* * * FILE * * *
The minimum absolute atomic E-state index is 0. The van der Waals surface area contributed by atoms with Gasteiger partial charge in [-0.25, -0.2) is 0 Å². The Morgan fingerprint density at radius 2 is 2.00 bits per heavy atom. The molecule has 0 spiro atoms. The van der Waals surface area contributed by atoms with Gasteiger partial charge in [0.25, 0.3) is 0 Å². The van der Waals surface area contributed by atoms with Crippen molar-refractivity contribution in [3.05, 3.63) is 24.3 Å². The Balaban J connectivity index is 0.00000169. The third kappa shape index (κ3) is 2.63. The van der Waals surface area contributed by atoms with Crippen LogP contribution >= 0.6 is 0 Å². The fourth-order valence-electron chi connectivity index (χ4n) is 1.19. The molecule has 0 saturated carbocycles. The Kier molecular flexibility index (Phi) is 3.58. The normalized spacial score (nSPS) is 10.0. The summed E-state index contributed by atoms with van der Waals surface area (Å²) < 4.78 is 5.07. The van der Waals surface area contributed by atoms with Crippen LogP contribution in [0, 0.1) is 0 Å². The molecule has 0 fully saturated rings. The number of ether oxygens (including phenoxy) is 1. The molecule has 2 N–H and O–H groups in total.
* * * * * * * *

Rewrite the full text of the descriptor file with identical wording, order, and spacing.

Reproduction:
The minimum absolute atomic E-state index is 0. The van der Waals surface area contributed by atoms with Gasteiger partial charge in [-0.25, -0.2) is 0 Å². The Morgan fingerprint density at radius 2 is 2.00 bits per heavy atom. The molecule has 0 spiro atoms. The van der Waals surface area contributed by atoms with Gasteiger partial charge in [0.25, 0.3) is 0 Å². The van der Waals surface area contributed by atoms with Crippen molar-refractivity contribution in [3.05, 3.63) is 24.3 Å². The Balaban J connectivity index is 0.00000169. The third kappa shape index (κ3) is 2.63. The van der Waals surface area contributed by atoms with Crippen LogP contribution >= 0.6 is 0 Å². The fourth-order valence-electron chi connectivity index (χ4n) is 1.19. The molecule has 0 saturated carbocycles. The Kier molecular flexibility index (Phi) is 3.58. The normalized spacial score (nSPS) is 10.0. The summed E-state index contributed by atoms with van der Waals surface area (Å²) < 4.78 is 5.07. The van der Waals surface area contributed by atoms with Crippen LogP contribution in [0, 0.1) is 0 Å². The molecule has 0 fully saturated rings. The number of ether oxygens (including phenoxy) is 1. The molecule has 2 N–H and O–H groups in total.